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Marketing Asset Management: The A-Z Guide for Busy Managers

Published January 5, 2023
/ Updated February 6, 2023

Marketers often spend a ton of time creating excellent marketing assets. Whether it’s a blog post, video, ebook, or graphic, you don’t want to tirelessly scour for your finished assets when you need to use them.

One thing that can help? Marketing asset management.

Marketing asset management falls under marketing management best practices, and in this guide, you’ll learn what marketing asset management is, its importance, and how to implement it effectively.

Let’s get going.

What Are Marketing Assets?

Marketing Assets

Marketing assets are the files, collateral, deliverables, and content an organization uses to promote its products, such as images, graphics, videos, copy, audio, and more.

Examples of marketing assets are work-in-process files like logos embedded in nearly every piece of collateral, images for social media and blog posts, and completed deliverables like emails, presentations, brochures, landing pages, ads, and fact sheets.

What Is Marketing Asset Management?

Marketing asset management is the process of organizing, ingesting, structuring, naming, tagging, storing, sharing, distributing, governing, and auditing compliant, approved, and up-to-date work-in-process creative and finalized deliverables.

Put another way; marketing asset management provides a single source of truth for your assets. This helps companies that work with multiple partners, clients, and brands to seamlessly and securely collaborate.

What’s The Difference Between Marketing Asset Management & Digital Asset Management?

On the surface, it seems marketing asset management (MAM) and digital asset management (DAM) mean the same thing. They don’t. While MAM refers to the process and system for organizing, collaborating, structuring, storing, sharing, and distributing of marketing assets, DAM is the process and systems for collecting and storing multiple formats of a company’s digital files from several departments.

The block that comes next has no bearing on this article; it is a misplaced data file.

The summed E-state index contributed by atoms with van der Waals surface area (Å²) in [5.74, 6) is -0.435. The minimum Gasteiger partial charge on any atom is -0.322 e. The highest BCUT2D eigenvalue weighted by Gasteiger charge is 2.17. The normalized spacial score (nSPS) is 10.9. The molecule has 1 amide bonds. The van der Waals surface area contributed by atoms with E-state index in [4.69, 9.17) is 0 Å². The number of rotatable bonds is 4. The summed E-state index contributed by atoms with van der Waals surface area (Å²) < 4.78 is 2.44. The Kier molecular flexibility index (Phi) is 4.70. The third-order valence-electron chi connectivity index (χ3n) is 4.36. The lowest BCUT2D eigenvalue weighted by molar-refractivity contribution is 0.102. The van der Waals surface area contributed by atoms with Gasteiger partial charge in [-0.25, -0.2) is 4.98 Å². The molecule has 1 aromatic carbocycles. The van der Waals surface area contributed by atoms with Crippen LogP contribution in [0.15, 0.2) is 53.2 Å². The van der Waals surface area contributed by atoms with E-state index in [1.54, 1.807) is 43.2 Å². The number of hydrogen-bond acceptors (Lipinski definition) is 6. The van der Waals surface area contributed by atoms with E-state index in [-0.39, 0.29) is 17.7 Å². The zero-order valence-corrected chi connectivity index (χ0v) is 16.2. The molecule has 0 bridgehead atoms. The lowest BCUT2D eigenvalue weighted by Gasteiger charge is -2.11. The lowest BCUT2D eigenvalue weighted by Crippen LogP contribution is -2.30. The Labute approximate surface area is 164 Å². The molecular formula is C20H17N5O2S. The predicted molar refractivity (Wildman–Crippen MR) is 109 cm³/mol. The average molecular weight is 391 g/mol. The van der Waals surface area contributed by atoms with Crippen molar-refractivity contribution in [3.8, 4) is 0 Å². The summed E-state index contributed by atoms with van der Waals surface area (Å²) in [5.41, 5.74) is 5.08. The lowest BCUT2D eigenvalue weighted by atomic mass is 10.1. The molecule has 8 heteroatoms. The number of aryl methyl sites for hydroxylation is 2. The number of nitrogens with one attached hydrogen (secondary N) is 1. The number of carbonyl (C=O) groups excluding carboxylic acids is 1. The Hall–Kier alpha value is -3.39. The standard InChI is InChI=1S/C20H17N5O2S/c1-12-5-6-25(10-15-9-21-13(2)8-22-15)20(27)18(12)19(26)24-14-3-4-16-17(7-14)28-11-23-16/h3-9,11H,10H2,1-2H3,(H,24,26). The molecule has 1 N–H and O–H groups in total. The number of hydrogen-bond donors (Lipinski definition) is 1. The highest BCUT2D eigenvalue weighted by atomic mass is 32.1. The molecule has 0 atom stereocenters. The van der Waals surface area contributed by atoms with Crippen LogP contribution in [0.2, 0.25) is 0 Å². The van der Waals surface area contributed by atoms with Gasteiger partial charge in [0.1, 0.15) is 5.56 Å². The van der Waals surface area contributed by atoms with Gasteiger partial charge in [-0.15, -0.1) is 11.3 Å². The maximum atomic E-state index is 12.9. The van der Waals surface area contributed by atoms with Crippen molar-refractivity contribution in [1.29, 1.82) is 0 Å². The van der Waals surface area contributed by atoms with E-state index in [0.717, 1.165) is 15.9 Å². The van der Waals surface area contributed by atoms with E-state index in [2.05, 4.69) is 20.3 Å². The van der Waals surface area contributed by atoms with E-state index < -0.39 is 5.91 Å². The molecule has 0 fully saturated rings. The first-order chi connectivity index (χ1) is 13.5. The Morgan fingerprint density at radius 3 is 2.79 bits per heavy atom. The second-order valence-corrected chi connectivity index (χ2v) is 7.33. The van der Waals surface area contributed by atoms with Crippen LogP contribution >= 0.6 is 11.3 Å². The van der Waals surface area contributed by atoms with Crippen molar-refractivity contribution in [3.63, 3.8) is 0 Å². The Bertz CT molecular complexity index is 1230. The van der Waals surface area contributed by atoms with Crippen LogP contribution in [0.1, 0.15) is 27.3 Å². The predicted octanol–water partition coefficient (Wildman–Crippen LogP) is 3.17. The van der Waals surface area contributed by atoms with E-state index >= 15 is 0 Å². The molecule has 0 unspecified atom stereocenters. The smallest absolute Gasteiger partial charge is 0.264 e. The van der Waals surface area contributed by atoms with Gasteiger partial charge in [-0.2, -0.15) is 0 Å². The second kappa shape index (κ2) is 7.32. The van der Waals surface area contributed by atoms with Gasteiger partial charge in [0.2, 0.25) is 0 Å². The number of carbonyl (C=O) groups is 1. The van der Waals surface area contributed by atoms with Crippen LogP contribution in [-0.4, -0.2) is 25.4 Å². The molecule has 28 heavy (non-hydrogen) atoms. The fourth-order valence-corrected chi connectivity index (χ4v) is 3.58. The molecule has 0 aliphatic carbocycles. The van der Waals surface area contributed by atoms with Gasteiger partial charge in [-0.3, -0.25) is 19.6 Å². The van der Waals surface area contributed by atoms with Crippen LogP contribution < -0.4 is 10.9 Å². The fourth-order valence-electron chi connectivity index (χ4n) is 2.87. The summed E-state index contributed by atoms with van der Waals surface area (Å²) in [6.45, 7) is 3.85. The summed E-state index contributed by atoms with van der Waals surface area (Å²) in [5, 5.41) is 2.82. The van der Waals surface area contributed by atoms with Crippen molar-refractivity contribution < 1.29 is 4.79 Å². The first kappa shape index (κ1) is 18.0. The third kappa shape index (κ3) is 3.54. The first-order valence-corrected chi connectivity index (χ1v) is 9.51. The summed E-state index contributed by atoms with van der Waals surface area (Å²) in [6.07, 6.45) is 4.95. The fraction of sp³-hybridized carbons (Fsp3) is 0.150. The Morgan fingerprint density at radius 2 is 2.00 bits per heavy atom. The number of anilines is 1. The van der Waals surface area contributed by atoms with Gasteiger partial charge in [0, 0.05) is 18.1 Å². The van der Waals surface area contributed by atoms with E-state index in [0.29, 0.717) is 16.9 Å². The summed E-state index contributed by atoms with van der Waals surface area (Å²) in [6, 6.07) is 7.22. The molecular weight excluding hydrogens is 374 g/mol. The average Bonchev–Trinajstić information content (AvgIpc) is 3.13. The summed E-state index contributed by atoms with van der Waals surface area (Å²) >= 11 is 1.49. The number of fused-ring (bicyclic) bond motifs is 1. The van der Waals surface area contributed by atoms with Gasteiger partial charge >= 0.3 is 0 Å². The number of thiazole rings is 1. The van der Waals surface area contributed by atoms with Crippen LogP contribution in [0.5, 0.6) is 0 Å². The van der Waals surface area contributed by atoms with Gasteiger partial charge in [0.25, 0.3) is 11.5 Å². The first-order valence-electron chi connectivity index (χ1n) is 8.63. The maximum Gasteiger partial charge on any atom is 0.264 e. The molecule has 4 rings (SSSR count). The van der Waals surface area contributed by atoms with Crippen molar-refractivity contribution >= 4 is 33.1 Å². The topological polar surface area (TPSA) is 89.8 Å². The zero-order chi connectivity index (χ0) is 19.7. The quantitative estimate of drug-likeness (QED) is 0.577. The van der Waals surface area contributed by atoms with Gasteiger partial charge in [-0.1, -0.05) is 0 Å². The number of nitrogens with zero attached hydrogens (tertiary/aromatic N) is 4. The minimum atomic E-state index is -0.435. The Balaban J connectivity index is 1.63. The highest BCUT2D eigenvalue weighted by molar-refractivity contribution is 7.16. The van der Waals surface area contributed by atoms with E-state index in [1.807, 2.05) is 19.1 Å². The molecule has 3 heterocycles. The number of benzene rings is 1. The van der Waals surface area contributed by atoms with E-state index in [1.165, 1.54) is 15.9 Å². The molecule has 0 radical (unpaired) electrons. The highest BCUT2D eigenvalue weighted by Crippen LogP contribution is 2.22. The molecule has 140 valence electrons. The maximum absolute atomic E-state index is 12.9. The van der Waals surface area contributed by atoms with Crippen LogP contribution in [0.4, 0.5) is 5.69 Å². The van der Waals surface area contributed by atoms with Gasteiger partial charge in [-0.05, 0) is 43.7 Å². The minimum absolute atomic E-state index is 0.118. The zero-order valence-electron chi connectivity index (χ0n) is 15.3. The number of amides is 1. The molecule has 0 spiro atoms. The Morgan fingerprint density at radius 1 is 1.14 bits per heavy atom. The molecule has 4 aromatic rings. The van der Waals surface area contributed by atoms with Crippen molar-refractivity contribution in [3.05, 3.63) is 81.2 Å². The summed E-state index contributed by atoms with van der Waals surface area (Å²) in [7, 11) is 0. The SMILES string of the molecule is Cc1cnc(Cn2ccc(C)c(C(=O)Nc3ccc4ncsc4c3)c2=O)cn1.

The core difference between MAM and DAM is that MAM relates to marketing activities, where DAM can refer to the marketing department, along with accounting, IT, HR, legal, and so on.

Does this mean you need different software for MAM and DAM? Absolutely not. Whether you intend to store documents, presentations, video files, audio files, PPTs, images, or GIFs, you can use Asset Organizer to handle it all.

What Are The Main Types Of Marketing Assets?

There are two main types of marketing assets. They are:

Internal Marketing Assets

These are your company assets, which are available for use by your internal team, collaborators, and stakeholders.

Internal Marketing Assets Include:

  • Client onboarding process
  • Contractor onboarding process
  • New hire onboarding process
  • Editorial guidelines
  • Style guide

External Marketing Assets

These are your company assets, which are available for use by your audience.

External Marketing Assets Include:

  • Videos content
  • Podcasts
  • Whitepapers
  • Lead magnets
  • Landing pages
  • Reports
  • Blog content
  • Emails

Why Is It Important To Manage My Marketing Assets?

Managing your marketing assets is vital for many reasons. Here are some of them:

1. Manage A Single Content Library

A content library is a central location that contains multiple content assets for your marketing department. These assets can include templates for social media, images, video thumbnails, and more. Content libraries can also house documents like reports and proposals, including audio and video clips, which can serve as templates.

By using a single content library, your team stores and has access to pre-approved content assets, which helps them publish relevant content. You can also choose to have multiple libraries and securely share specific content with selected team members.

2. Quickly Find The Files You Need To Get Work Done

Organizations with a considerable amount of assets should take advantage of asset tagging. Tagging your assets helps you organize them and makes them easy to find. For instance, in CoSchedule Asset Organizer, you can locate specific files easily by using your search bar.

If you know a keyword in the name of your folder, file, or content, type it in the search bar and hit enter.


You can apply‌ additional filters to further narrow your search by file type, labels, and tags.


3. Maintain Brand Consistency

Do you have a set of brand colors? What fonts do you use? Do the introductions to your blog posts follow a similar format?

Properly storing your marketing assets means your team can browse their library before creating anything new. Not only does this stop them from creating things twice, it also gives them a chance to adapt to your company’s style and standards.

This process creates brand consistency, prevents message mismatch, and gives you more brand visibility. Doing this can be vital— a 2021 brand consistency survey of 450 respondents shows maintaining brand consistency can increase overall growth by 10-20%.

4. Keep Things Smooth Between Marketing And Sales Teams

A 2022 Revenue Marketing Report by Outfunnel found there’s poor misalignment among 50% of sales and marketing professionals, irrespective of team size.